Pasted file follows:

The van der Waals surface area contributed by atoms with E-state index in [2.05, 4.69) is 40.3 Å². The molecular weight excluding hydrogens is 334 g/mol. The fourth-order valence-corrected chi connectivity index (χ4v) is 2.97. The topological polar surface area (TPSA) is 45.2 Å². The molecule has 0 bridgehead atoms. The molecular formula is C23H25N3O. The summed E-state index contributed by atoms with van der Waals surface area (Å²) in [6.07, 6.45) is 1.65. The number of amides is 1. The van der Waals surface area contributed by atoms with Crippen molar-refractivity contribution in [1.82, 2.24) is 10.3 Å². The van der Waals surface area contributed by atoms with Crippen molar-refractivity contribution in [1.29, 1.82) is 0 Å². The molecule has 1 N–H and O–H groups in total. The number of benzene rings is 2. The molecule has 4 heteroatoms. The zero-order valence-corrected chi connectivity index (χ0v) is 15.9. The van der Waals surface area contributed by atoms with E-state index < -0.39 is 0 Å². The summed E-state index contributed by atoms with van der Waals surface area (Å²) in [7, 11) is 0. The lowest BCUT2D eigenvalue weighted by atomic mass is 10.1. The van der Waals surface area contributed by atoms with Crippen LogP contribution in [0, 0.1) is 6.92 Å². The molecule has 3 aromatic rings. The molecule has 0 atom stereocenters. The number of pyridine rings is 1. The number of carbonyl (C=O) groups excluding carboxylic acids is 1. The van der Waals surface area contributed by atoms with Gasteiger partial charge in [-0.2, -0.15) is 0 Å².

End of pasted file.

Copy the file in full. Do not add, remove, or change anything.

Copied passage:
The van der Waals surface area contributed by atoms with E-state index in [2.05, 4.69) is 40.3 Å². The molecular weight excluding hydrogens is 334 g/mol. The fourth-order valence-corrected chi connectivity index (χ4v) is 2.97. The topological polar surface area (TPSA) is 45.2 Å². The molecule has 0 bridgehead atoms. The molecular formula is C23H25N3O. The summed E-state index contributed by atoms with van der Waals surface area (Å²) in [6.07, 6.45) is 1.65. The number of amides is 1. The van der Waals surface area contributed by atoms with Crippen molar-refractivity contribution in [1.82, 2.24) is 10.3 Å². The van der Waals surface area contributed by atoms with Crippen molar-refractivity contribution in [1.29, 1.82) is 0 Å². The molecule has 1 N–H and O–H groups in total. The number of benzene rings is 2. The molecule has 4 heteroatoms. The zero-order valence-corrected chi connectivity index (χ0v) is 15.9. The van der Waals surface area contributed by atoms with E-state index < -0.39 is 0 Å². The summed E-state index contributed by atoms with van der Waals surface area (Å²) in [7, 11) is 0. The lowest BCUT2D eigenvalue weighted by atomic mass is 10.1. The van der Waals surface area contributed by atoms with Crippen LogP contribution in [0, 0.1) is 6.92 Å². The molecule has 3 aromatic rings. The molecule has 0 atom stereocenters. The number of pyridine rings is 1. The number of carbonyl (C=O) groups excluding carboxylic acids is 1. The van der Waals surface area contributed by atoms with Gasteiger partial charge in [-0.2, -0.15) is 0 Å².